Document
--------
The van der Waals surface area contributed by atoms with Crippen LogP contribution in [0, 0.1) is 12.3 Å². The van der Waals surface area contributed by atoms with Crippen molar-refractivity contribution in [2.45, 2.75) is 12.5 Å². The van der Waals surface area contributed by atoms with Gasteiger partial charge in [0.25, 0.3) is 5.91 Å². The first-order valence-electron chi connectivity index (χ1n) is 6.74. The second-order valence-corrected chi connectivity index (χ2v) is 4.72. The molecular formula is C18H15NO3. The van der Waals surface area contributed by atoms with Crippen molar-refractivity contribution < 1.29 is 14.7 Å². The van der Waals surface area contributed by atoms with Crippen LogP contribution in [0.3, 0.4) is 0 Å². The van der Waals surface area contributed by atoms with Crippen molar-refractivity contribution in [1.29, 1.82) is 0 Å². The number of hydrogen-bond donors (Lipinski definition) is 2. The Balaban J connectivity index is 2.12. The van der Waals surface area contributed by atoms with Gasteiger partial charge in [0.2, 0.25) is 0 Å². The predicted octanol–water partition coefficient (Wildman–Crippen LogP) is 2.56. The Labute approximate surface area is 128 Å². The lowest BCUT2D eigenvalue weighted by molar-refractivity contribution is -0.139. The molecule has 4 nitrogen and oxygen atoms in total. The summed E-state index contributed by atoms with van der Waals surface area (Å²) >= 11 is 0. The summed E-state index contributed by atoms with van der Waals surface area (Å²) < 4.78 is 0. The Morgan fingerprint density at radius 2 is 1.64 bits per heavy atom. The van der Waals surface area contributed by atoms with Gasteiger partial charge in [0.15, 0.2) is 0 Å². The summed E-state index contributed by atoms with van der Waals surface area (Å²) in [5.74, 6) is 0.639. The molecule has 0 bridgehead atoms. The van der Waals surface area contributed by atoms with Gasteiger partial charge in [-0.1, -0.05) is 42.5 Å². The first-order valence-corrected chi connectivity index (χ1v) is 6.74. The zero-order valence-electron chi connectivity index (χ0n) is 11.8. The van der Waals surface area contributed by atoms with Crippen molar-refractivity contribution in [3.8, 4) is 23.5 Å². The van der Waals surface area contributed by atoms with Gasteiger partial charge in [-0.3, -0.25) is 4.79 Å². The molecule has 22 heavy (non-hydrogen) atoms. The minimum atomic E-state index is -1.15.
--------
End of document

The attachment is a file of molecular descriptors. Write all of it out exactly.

The van der Waals surface area contributed by atoms with Crippen LogP contribution in [0, 0.1) is 12.3 Å². The van der Waals surface area contributed by atoms with Crippen molar-refractivity contribution in [2.45, 2.75) is 12.5 Å². The van der Waals surface area contributed by atoms with Gasteiger partial charge in [0.25, 0.3) is 5.91 Å². The first-order valence-electron chi connectivity index (χ1n) is 6.74. The second-order valence-corrected chi connectivity index (χ2v) is 4.72. The molecular formula is C18H15NO3. The van der Waals surface area contributed by atoms with Crippen molar-refractivity contribution < 1.29 is 14.7 Å². The van der Waals surface area contributed by atoms with Crippen LogP contribution in [0.3, 0.4) is 0 Å². The van der Waals surface area contributed by atoms with Crippen molar-refractivity contribution in [1.29, 1.82) is 0 Å². The number of hydrogen-bond donors (Lipinski definition) is 2. The Balaban J connectivity index is 2.12. The van der Waals surface area contributed by atoms with Gasteiger partial charge in [0.2, 0.25) is 0 Å². The predicted octanol–water partition coefficient (Wildman–Crippen LogP) is 2.56. The Labute approximate surface area is 128 Å². The lowest BCUT2D eigenvalue weighted by molar-refractivity contribution is -0.139. The molecule has 4 nitrogen and oxygen atoms in total. The summed E-state index contributed by atoms with van der Waals surface area (Å²) >= 11 is 0. The summed E-state index contributed by atoms with van der Waals surface area (Å²) < 4.78 is 0. The Morgan fingerprint density at radius 2 is 1.64 bits per heavy atom. The van der Waals surface area contributed by atoms with Gasteiger partial charge in [0.15, 0.2) is 0 Å². The summed E-state index contributed by atoms with van der Waals surface area (Å²) in [5.74, 6) is 0.639. The molecule has 0 bridgehead atoms. The van der Waals surface area contributed by atoms with Gasteiger partial charge in [-0.1, -0.05) is 42.5 Å². The first-order valence-corrected chi connectivity index (χ1v) is 6.74. The zero-order valence-electron chi connectivity index (χ0n) is 11.8. The van der Waals surface area contributed by atoms with Crippen molar-refractivity contribution in [3.8, 4) is 23.5 Å². The van der Waals surface area contributed by atoms with Gasteiger partial charge in [-0.3, -0.25) is 4.79 Å². The molecule has 22 heavy (non-hydrogen) atoms. The minimum atomic E-state index is -1.15.